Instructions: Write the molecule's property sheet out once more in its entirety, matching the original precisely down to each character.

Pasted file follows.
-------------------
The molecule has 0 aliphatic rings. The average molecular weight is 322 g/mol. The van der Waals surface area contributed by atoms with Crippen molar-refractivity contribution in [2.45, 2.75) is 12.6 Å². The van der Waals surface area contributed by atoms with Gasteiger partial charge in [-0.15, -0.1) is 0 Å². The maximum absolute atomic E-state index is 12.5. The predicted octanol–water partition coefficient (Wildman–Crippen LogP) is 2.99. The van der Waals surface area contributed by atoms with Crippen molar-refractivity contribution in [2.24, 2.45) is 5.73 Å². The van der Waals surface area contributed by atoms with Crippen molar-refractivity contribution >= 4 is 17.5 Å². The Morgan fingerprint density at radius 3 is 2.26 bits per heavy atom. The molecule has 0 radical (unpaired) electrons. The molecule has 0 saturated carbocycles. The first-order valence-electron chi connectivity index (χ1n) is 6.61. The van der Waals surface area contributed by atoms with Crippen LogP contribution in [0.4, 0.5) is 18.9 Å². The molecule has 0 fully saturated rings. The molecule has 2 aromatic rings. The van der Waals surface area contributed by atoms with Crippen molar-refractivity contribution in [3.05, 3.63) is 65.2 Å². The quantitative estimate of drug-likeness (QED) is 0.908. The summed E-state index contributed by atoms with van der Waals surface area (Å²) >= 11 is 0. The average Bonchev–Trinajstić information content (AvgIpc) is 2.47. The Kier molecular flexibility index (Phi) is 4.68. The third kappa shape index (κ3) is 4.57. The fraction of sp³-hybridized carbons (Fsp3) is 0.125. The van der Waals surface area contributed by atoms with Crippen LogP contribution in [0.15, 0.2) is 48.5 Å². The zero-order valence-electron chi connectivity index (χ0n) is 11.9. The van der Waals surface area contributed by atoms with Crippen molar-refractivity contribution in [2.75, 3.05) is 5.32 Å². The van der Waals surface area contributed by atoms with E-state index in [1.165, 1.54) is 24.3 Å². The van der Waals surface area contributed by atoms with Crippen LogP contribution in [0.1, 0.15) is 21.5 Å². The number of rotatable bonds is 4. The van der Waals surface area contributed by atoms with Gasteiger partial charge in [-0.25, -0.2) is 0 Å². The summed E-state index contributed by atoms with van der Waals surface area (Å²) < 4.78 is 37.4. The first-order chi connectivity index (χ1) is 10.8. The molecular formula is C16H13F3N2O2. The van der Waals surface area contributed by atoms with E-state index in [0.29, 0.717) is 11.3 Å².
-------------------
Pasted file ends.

The molecule has 0 aliphatic rings. The average molecular weight is 322 g/mol. The van der Waals surface area contributed by atoms with Crippen molar-refractivity contribution in [2.45, 2.75) is 12.6 Å². The van der Waals surface area contributed by atoms with Gasteiger partial charge in [-0.15, -0.1) is 0 Å². The maximum absolute atomic E-state index is 12.5. The predicted octanol–water partition coefficient (Wildman–Crippen LogP) is 2.99. The van der Waals surface area contributed by atoms with Crippen molar-refractivity contribution in [2.24, 2.45) is 5.73 Å². The van der Waals surface area contributed by atoms with Crippen molar-refractivity contribution >= 4 is 17.5 Å². The Morgan fingerprint density at radius 3 is 2.26 bits per heavy atom. The molecule has 0 radical (unpaired) electrons. The molecule has 0 saturated carbocycles. The first-order valence-electron chi connectivity index (χ1n) is 6.61. The van der Waals surface area contributed by atoms with Crippen LogP contribution in [0.4, 0.5) is 18.9 Å². The molecule has 0 fully saturated rings. The molecule has 2 aromatic rings. The van der Waals surface area contributed by atoms with Crippen molar-refractivity contribution in [3.05, 3.63) is 65.2 Å². The quantitative estimate of drug-likeness (QED) is 0.908. The summed E-state index contributed by atoms with van der Waals surface area (Å²) >= 11 is 0. The average Bonchev–Trinajstić information content (AvgIpc) is 2.47. The Kier molecular flexibility index (Phi) is 4.68. The third kappa shape index (κ3) is 4.57. The fraction of sp³-hybridized carbons (Fsp3) is 0.125. The van der Waals surface area contributed by atoms with Crippen LogP contribution in [0.15, 0.2) is 48.5 Å². The zero-order valence-electron chi connectivity index (χ0n) is 11.9. The van der Waals surface area contributed by atoms with Crippen molar-refractivity contribution in [2.75, 3.05) is 5.32 Å². The van der Waals surface area contributed by atoms with E-state index in [1.165, 1.54) is 24.3 Å². The van der Waals surface area contributed by atoms with Crippen LogP contribution in [0.1, 0.15) is 21.5 Å². The number of rotatable bonds is 4. The van der Waals surface area contributed by atoms with Gasteiger partial charge in [-0.25, -0.2) is 0 Å². The summed E-state index contributed by atoms with van der Waals surface area (Å²) < 4.78 is 37.4. The first-order chi connectivity index (χ1) is 10.8. The molecular formula is C16H13F3N2O2. The van der Waals surface area contributed by atoms with E-state index in [0.29, 0.717) is 11.3 Å².